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CAMPAIGN '08: GOD, GAMING IN THE POLITICAL MIX

Evangelicals not on same page

South Carolina voters debate the values and electability of Romney and Huckabee. The rift may boost McCain.

January 18, 2008|Louise Roug | Times Staff Writer

GREENVILLE, S.C — .-- The Christian heart of the Republican Party beats fiercely on the broad boulevard where one finds both the gated entrance to Bob Jones University and the headquarters of His Radio network, home to an AM Christian station and a sister music station, "FM With Love From Jesus."

But the two bastions of Southern evangelism mirrored the split in the ranks of conservative voters before the state's Republican primary Saturday.

Host Tony Beam of the network's "Christian Talk" became a warrior for former Arkansas Gov. Mike Huckabee from the moment he turned on his microphone at 6 a.m. Thursday.

"We need a leader in America who has the core value system that's built on the eternal truths of the Bible," Beam told listeners. "We need a lighthouse, a guiding force to get us in the right direction."

Prominent conservative and Bob Jones University dean Robert Taylor made an opposing pitch on the university's radio station earlier in the week. "Mitt Romney is the only candidate who shares our values and can win in November," Taylor said. "That's why it's so important that conservatives rally around him."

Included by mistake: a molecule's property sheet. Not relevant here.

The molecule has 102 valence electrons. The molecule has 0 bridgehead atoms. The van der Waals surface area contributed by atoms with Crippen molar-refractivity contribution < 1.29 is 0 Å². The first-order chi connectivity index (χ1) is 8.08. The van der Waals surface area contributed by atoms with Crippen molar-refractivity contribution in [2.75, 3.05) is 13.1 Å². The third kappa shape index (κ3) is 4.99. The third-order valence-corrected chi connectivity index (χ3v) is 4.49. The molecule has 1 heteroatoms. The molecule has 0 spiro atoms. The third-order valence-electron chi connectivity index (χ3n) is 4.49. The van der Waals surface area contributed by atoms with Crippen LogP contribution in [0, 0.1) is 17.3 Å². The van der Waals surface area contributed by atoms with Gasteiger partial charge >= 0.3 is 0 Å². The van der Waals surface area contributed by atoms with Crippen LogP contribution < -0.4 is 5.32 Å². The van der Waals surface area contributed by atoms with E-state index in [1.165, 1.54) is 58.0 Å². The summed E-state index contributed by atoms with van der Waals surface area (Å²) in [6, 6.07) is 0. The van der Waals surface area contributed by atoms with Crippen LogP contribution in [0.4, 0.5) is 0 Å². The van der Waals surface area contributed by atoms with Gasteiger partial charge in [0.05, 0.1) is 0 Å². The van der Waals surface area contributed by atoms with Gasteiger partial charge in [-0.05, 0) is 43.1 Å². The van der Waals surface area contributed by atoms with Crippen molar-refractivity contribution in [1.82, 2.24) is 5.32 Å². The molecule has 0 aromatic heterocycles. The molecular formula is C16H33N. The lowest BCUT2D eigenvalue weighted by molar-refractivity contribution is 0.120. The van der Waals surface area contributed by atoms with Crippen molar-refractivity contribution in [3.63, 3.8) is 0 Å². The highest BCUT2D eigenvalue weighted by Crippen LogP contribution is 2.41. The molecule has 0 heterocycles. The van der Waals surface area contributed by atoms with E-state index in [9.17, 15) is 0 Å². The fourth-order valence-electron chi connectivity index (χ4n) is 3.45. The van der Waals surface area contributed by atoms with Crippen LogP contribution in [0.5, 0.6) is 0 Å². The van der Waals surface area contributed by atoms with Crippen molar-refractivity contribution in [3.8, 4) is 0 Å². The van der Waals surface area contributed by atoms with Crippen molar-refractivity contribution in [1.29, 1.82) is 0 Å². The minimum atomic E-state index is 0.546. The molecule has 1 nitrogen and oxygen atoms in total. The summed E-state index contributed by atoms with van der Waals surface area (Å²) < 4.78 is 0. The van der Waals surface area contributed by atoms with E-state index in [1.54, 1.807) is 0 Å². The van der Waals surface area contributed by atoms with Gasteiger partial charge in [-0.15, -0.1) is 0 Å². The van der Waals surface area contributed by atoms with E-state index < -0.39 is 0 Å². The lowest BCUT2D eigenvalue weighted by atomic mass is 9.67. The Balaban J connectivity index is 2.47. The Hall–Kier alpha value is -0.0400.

Since Ronald Reagan was anointed by the Christian right here in 1980, Republican candidates who have won South Carolina have gone on to win the presidency, giving rise to the maxim that the road to the White House runs through the state.

Evangelicals have an opportunity Saturday to remind party leaders about their record as kingmakers. But conservative leaders have turned against each other in a split that may further undermine the political power of evangelicals who, with the decline of the once-formidable Christian Coalition of America and other groups, have lost influence within the GOP.

"There's a battle for the heart and the soul of the Republican Party," Beam said. "I'm very concerned."

Taylor, like other prominent activists on the right, said Romney, the former governor of Massachusetts, had a better chance of beating a Democratic candidate in the general election than Huckabee or Fred Thompson, the former Tennessee senator also seeking to appeal to evangelicals.

"Romney has the temperament and the talent," said Taylor, dean of the college of arts and sciences at Bob Jones University. "There's a gridlock in Congress, and we need an executive who can function as a CEO."

In October, Bob Jones III, chancellor of the institution that bears his grandfather's name, set off a firestorm within the evangelical community when he endorsed Romney, who is a Mormon.

Though he had previously referred to Mormonism as a cult, Jones told the Greenville News at the time of the endorsement that he thought Romney stood the best chance of beating Sen. Hillary Rodham Clinton, then the leading Democratic candidate.